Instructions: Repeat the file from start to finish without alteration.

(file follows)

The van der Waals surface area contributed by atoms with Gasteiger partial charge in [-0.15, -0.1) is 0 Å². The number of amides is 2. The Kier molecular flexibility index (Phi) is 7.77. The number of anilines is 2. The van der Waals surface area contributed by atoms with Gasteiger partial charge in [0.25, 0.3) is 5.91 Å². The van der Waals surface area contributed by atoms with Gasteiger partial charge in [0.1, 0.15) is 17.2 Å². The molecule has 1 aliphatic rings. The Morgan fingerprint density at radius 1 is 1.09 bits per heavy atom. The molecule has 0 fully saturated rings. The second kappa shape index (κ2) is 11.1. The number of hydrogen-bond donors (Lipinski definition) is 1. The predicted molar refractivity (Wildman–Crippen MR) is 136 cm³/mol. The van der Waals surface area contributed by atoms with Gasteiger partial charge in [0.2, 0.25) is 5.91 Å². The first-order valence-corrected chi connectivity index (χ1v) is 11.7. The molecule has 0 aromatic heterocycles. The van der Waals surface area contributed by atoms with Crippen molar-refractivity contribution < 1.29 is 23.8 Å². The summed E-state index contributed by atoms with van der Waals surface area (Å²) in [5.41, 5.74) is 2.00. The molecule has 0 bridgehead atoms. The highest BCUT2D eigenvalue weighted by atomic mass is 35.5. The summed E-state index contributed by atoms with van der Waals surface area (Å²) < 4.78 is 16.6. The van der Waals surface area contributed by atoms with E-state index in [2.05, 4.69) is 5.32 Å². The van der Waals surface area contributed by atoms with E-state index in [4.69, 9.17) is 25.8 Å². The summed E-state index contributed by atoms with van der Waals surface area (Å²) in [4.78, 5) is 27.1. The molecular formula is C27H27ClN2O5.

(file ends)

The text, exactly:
The van der Waals surface area contributed by atoms with Gasteiger partial charge in [-0.15, -0.1) is 0 Å². The number of amides is 2. The Kier molecular flexibility index (Phi) is 7.77. The number of anilines is 2. The van der Waals surface area contributed by atoms with Gasteiger partial charge in [0.25, 0.3) is 5.91 Å². The van der Waals surface area contributed by atoms with Gasteiger partial charge in [0.1, 0.15) is 17.2 Å². The molecule has 1 aliphatic rings. The Morgan fingerprint density at radius 1 is 1.09 bits per heavy atom. The molecule has 0 fully saturated rings. The second kappa shape index (κ2) is 11.1. The number of hydrogen-bond donors (Lipinski definition) is 1. The predicted molar refractivity (Wildman–Crippen MR) is 136 cm³/mol. The van der Waals surface area contributed by atoms with Gasteiger partial charge in [0.2, 0.25) is 5.91 Å². The first-order valence-corrected chi connectivity index (χ1v) is 11.7. The molecule has 0 aromatic heterocycles. The van der Waals surface area contributed by atoms with Crippen molar-refractivity contribution < 1.29 is 23.8 Å². The summed E-state index contributed by atoms with van der Waals surface area (Å²) in [5.41, 5.74) is 2.00. The molecule has 0 bridgehead atoms. The highest BCUT2D eigenvalue weighted by atomic mass is 35.5. The summed E-state index contributed by atoms with van der Waals surface area (Å²) < 4.78 is 16.6. The van der Waals surface area contributed by atoms with E-state index in [2.05, 4.69) is 5.32 Å². The van der Waals surface area contributed by atoms with E-state index in [4.69, 9.17) is 25.8 Å². The summed E-state index contributed by atoms with van der Waals surface area (Å²) in [4.78, 5) is 27.1. The molecular formula is C27H27ClN2O5.